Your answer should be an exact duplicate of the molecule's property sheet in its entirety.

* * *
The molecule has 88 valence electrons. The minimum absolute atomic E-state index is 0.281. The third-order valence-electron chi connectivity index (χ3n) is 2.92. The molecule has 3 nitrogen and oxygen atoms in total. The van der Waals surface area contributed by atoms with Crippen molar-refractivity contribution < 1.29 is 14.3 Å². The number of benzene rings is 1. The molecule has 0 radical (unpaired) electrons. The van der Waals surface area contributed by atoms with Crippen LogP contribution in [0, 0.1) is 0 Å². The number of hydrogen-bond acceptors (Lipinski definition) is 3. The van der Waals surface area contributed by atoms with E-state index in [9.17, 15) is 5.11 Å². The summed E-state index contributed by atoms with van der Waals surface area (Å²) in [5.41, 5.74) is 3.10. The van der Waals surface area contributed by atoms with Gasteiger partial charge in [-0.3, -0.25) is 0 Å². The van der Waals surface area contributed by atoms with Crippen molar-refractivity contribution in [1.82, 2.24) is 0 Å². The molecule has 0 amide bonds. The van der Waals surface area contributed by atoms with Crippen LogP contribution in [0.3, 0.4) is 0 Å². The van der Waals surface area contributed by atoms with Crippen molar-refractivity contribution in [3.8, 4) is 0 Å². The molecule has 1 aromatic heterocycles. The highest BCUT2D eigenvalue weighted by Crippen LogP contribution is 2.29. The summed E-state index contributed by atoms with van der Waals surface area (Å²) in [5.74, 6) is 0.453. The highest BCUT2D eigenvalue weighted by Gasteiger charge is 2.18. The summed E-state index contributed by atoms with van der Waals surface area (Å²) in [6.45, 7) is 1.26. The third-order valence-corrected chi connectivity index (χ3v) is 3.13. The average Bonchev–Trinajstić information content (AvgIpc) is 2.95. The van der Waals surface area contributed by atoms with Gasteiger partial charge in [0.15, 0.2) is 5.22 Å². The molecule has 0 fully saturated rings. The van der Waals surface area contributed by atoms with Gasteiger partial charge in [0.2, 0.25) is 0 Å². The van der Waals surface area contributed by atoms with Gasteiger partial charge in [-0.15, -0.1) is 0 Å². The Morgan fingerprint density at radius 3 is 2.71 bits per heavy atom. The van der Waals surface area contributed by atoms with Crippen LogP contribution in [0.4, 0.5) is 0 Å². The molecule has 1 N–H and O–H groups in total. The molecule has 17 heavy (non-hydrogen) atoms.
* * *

The molecule has 88 valence electrons. The minimum absolute atomic E-state index is 0.281. The third-order valence-electron chi connectivity index (χ3n) is 2.92. The molecule has 3 nitrogen and oxygen atoms in total. The van der Waals surface area contributed by atoms with Crippen molar-refractivity contribution < 1.29 is 14.3 Å². The number of benzene rings is 1. The molecule has 0 radical (unpaired) electrons. The van der Waals surface area contributed by atoms with Crippen LogP contribution in [0, 0.1) is 0 Å². The number of hydrogen-bond acceptors (Lipinski definition) is 3. The van der Waals surface area contributed by atoms with E-state index in [9.17, 15) is 5.11 Å². The summed E-state index contributed by atoms with van der Waals surface area (Å²) in [5.41, 5.74) is 3.10. The van der Waals surface area contributed by atoms with Gasteiger partial charge in [-0.3, -0.25) is 0 Å². The van der Waals surface area contributed by atoms with Crippen molar-refractivity contribution in [1.82, 2.24) is 0 Å². The molecule has 0 amide bonds. The van der Waals surface area contributed by atoms with Crippen LogP contribution in [0.3, 0.4) is 0 Å². The van der Waals surface area contributed by atoms with Crippen molar-refractivity contribution in [3.8, 4) is 0 Å². The molecule has 1 aromatic heterocycles. The highest BCUT2D eigenvalue weighted by Crippen LogP contribution is 2.29. The summed E-state index contributed by atoms with van der Waals surface area (Å²) in [5.74, 6) is 0.453. The highest BCUT2D eigenvalue weighted by Gasteiger charge is 2.18. The summed E-state index contributed by atoms with van der Waals surface area (Å²) in [6.45, 7) is 1.26. The third-order valence-corrected chi connectivity index (χ3v) is 3.13. The average Bonchev–Trinajstić information content (AvgIpc) is 2.95. The van der Waals surface area contributed by atoms with Gasteiger partial charge in [0.15, 0.2) is 5.22 Å². The molecule has 0 fully saturated rings. The van der Waals surface area contributed by atoms with Gasteiger partial charge in [0.2, 0.25) is 0 Å². The van der Waals surface area contributed by atoms with Gasteiger partial charge in [-0.15, -0.1) is 0 Å². The Morgan fingerprint density at radius 3 is 2.71 bits per heavy atom. The van der Waals surface area contributed by atoms with Crippen LogP contribution in [0.4, 0.5) is 0 Å². The molecule has 1 N–H and O–H groups in total. The molecule has 17 heavy (non-hydrogen) atoms.